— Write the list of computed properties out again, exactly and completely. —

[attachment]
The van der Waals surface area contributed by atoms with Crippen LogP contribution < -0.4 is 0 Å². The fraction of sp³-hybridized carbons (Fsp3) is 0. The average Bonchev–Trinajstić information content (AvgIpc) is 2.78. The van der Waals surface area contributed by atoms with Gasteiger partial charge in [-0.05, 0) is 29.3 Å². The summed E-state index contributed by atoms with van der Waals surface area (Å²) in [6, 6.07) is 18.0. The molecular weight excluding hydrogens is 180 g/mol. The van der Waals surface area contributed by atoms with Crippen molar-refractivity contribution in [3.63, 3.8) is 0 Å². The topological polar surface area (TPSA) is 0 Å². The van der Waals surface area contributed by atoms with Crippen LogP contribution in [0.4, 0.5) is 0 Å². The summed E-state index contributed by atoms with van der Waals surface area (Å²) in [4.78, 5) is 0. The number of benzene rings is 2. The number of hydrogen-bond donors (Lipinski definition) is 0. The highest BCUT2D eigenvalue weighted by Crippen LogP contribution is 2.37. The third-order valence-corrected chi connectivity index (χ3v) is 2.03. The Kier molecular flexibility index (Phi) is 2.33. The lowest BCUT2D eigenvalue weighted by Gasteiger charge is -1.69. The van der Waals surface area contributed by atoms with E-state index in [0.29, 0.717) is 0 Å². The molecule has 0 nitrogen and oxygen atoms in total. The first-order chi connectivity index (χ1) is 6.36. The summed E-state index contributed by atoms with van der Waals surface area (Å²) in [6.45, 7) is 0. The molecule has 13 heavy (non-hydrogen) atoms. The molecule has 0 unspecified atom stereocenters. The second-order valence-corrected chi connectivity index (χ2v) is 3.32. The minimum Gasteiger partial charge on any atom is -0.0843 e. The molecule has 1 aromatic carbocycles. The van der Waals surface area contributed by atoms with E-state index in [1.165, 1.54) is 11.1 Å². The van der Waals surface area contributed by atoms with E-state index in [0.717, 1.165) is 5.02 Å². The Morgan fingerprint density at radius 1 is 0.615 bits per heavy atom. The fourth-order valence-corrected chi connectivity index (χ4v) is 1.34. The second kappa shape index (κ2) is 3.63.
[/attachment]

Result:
The van der Waals surface area contributed by atoms with Crippen LogP contribution < -0.4 is 0 Å². The fraction of sp³-hybridized carbons (Fsp3) is 0. The average Bonchev–Trinajstić information content (AvgIpc) is 2.78. The van der Waals surface area contributed by atoms with Gasteiger partial charge in [-0.05, 0) is 29.3 Å². The summed E-state index contributed by atoms with van der Waals surface area (Å²) in [6, 6.07) is 18.0. The molecular weight excluding hydrogens is 180 g/mol. The van der Waals surface area contributed by atoms with Crippen molar-refractivity contribution in [3.63, 3.8) is 0 Å². The topological polar surface area (TPSA) is 0 Å². The van der Waals surface area contributed by atoms with Crippen LogP contribution in [0.4, 0.5) is 0 Å². The summed E-state index contributed by atoms with van der Waals surface area (Å²) in [4.78, 5) is 0. The number of benzene rings is 2. The number of hydrogen-bond donors (Lipinski definition) is 0. The highest BCUT2D eigenvalue weighted by Crippen LogP contribution is 2.37. The third-order valence-corrected chi connectivity index (χ3v) is 2.03. The Kier molecular flexibility index (Phi) is 2.33. The lowest BCUT2D eigenvalue weighted by Gasteiger charge is -1.69. The van der Waals surface area contributed by atoms with E-state index in [0.29, 0.717) is 0 Å². The molecule has 0 nitrogen and oxygen atoms in total. The first-order chi connectivity index (χ1) is 6.36. The summed E-state index contributed by atoms with van der Waals surface area (Å²) in [6.45, 7) is 0. The molecule has 13 heavy (non-hydrogen) atoms. The molecule has 0 unspecified atom stereocenters. The second-order valence-corrected chi connectivity index (χ2v) is 3.32. The minimum Gasteiger partial charge on any atom is -0.0843 e. The molecule has 1 aromatic carbocycles. The van der Waals surface area contributed by atoms with E-state index in [1.165, 1.54) is 11.1 Å². The van der Waals surface area contributed by atoms with E-state index in [0.717, 1.165) is 5.02 Å². The Morgan fingerprint density at radius 1 is 0.615 bits per heavy atom. The fourth-order valence-corrected chi connectivity index (χ4v) is 1.34. The second kappa shape index (κ2) is 3.63.